Wednesday, May 22, 2024

The Washington Outdoors Report

For the love of Kokanee

Posted

In recent years, anglers who love the taste of salmon have been frustrated at times by inconsistent returns of Chinook, coho and sockeye salmon in rivers and lakes across our state.  This has led to limited and at times, no opportunities, to harvest these fish.  In response, the Washington Department of Fish and Wildlife has been stocking kokanee in lakes, providing an easily accessible opportunity for anglers to catch and keep a great tasting fish.  The kokanee is a landlocked sockeye salmon that ranges in size from7 to 16-inches or better.  The state record kokanee salmon was caught out of Lake Roosevelt by Clarence Rief in June of 2003, a chunky 6.25-pound trophy.  The world record kokanee was caught not far from our borders in northeast Oregon’s Wallowa Lake.  Ron Campbell caught this fish in 2010, a massive 9-pound, 10-ounce salmon which ironically, was caught the same day I was trout fishing with my family from shore at the Wallowa Lake State Park.   

Traditionally, Lake Stevens, Merwin Reservoir, Lake Chelan and Lake Roosevelt have been known as steady kokanee fisheries in Washington State but other lesser-known lakes as well as some ones only stocked in recent years are beginning to emerge as kokanee salmon destinations.

Steve Caromile is the Inland Fish Program Manager for the Washington Department of Fish and Wildlife.  He says, “Washington has one of the largest hatchery programs in America if not the world” and stocks some 16 million fish in lakes around the state every year.  Kokanee are stocked in a several dozen reservoirs.  This includes destinations like Banks Lake and Deep Lake in Grant County.  Palmer and Bonaparte Lakes along with Conconully Lake and Conconully Reservoir all offer popular places to catch them in Okanogan County.  Additional well-established kokanee destinations include Loon, Deep and Deer Lakes in Stevens County, Kachess and Keechelus Lakes in Kittitas County, as well as Bumping and Rimrock Lakes in Yakima County.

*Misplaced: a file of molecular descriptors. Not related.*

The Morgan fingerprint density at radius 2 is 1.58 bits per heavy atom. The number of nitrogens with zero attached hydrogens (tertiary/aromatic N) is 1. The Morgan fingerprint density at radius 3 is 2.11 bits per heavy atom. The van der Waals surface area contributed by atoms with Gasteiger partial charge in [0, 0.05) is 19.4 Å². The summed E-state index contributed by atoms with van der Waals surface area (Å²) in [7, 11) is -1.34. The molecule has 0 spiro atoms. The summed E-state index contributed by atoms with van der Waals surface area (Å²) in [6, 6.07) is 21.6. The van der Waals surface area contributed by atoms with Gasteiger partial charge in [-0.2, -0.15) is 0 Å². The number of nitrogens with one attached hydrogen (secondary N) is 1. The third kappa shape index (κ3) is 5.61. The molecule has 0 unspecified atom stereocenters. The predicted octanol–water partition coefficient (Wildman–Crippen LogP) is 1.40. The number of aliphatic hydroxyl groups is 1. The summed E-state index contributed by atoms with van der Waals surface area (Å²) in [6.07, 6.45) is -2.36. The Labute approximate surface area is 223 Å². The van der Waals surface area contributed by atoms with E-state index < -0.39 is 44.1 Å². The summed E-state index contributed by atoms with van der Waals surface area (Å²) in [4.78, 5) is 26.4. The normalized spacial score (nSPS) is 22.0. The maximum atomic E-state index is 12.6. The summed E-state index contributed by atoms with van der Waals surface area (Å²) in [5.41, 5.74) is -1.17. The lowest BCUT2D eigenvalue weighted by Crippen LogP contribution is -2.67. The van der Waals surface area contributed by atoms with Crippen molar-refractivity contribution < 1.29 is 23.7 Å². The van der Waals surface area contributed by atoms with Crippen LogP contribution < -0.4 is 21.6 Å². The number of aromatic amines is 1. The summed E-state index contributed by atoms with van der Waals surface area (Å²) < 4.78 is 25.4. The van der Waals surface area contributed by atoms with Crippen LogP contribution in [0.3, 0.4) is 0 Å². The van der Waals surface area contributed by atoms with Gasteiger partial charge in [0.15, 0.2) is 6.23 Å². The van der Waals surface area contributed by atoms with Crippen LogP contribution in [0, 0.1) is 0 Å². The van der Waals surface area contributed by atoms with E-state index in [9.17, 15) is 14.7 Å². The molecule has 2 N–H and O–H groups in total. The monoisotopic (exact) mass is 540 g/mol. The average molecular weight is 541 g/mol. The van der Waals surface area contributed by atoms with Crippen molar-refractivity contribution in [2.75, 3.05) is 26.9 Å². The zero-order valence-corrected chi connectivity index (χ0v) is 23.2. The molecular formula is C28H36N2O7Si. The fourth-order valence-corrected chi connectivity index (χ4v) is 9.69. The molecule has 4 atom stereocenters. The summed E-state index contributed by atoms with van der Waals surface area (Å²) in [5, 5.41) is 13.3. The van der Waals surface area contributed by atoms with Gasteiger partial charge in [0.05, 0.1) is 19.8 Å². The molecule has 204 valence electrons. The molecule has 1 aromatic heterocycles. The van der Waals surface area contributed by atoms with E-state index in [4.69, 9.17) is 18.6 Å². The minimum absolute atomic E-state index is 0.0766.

Several waters traditionally thought of as trout or mixed warmwater/cold-water fisheries have emerged as kokanee fishing destinations in recent years due to stocking efforts.  Examples of this are Spectacle and Alta Lakes in Okanogan County as well as Curlew Lake in Ferry County, Davis Lake in Pend Oreille County and Fish Lake in Chelan County where well-known angling personality Dave Graybill recently went fishing and caught several 12 to 13-inch kokanee.  Another Chelan County waterbody stocked with kokanee in recent years is Wapato Lake near Manson.  In total, kokanee salmon are either stocked or naturally producing and available to catch in 19 counties in Washington.  You can find a complete listing of these lakes at  https://wdfw.wa.gov/species-habitats/species/oncorhynchus-nerka-kokanee#locations

When it comes to catching kokanee salmon you can occasionally hook into them fishing from shore using small spinners or spoons but trolling for them from a boat is the best way to go.  Kokanee can be anywhere from 20 to 100 feet below the surface depending upon the time of year and water temperature.  

Bob Loomis, the Director of Sales and Marketing at Mack’s Lure, has some good advice for anglers when it comes to catching these fish.   At this time of year, he’ll look for the fish from 20 to 60 feet deep and troll slow for them.  He’ll tie on a four to six-inch long oval shaped dodger like a Mack’s Lure Double D which has good movement at slow speeds.  On the leader behind the dodger, he’ll tie on a Mack’s Cha Cha 1.5 Kokanee Squidder with a silver Smile Blade and a hot orange body.  In Bob’s words, this is, “My go to lure for any lake I fish”.

As spring turns into summer and water temperatures rise Loomis recommends looking deeper in the water column and trolling faster (above 1.5 MPH) for the kokanee.  At this time of year, he’ll switch to a narrower shaped dodger like a Mack’s Sling Blade and a lower profile lure like a Mack’s Lure Koke-A-Nut.   No matter what time of year you fish tip your lure with bait.  The tried-and-true offering for kokanee is shoe peg corn but Loomis also suggests trying other offerings like small pieces of worm, maggots or shrimp.  

Best of all, kokanee salmon can be caught all year long in our state so if you are looking for some fine tasting salmon that will always be available at a lake or reservoir near you, consider trolling up some kokanee for the grill this year.

John Kruse – www.northwesternoutdoors.com and www.americaoutdoorsradio.com
 

The Washington Outdoors Report, Outdoor Report, Kokanee, salmon

Comments

No comments on this item Please log in to comment by clicking here